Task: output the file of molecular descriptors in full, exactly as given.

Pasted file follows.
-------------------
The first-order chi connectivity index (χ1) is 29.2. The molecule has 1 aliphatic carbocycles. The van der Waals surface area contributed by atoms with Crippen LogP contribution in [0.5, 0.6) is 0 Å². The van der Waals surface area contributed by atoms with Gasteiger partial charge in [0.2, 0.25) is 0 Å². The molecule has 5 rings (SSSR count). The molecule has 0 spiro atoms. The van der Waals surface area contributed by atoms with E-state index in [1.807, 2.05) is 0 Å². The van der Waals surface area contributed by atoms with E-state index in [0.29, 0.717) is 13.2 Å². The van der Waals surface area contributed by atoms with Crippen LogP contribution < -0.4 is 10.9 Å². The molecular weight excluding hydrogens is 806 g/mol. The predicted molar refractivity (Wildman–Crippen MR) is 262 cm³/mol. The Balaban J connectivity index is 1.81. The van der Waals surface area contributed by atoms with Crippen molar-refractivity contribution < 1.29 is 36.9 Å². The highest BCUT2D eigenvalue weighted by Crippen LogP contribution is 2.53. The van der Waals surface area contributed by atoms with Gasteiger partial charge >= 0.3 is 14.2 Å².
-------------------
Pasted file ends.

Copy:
The first-order chi connectivity index (χ1) is 29.2. The molecule has 1 aliphatic carbocycles. The van der Waals surface area contributed by atoms with Crippen LogP contribution in [0.5, 0.6) is 0 Å². The van der Waals surface area contributed by atoms with Gasteiger partial charge in [0.2, 0.25) is 0 Å². The molecule has 5 rings (SSSR count). The molecule has 0 spiro atoms. The van der Waals surface area contributed by atoms with E-state index in [1.807, 2.05) is 0 Å². The van der Waals surface area contributed by atoms with E-state index in [0.29, 0.717) is 13.2 Å². The van der Waals surface area contributed by atoms with Crippen LogP contribution < -0.4 is 10.9 Å². The molecular weight excluding hydrogens is 806 g/mol. The predicted molar refractivity (Wildman–Crippen MR) is 262 cm³/mol. The Balaban J connectivity index is 1.81. The van der Waals surface area contributed by atoms with Crippen molar-refractivity contribution < 1.29 is 36.9 Å². The highest BCUT2D eigenvalue weighted by Crippen LogP contribution is 2.53. The van der Waals surface area contributed by atoms with Gasteiger partial charge >= 0.3 is 14.2 Å².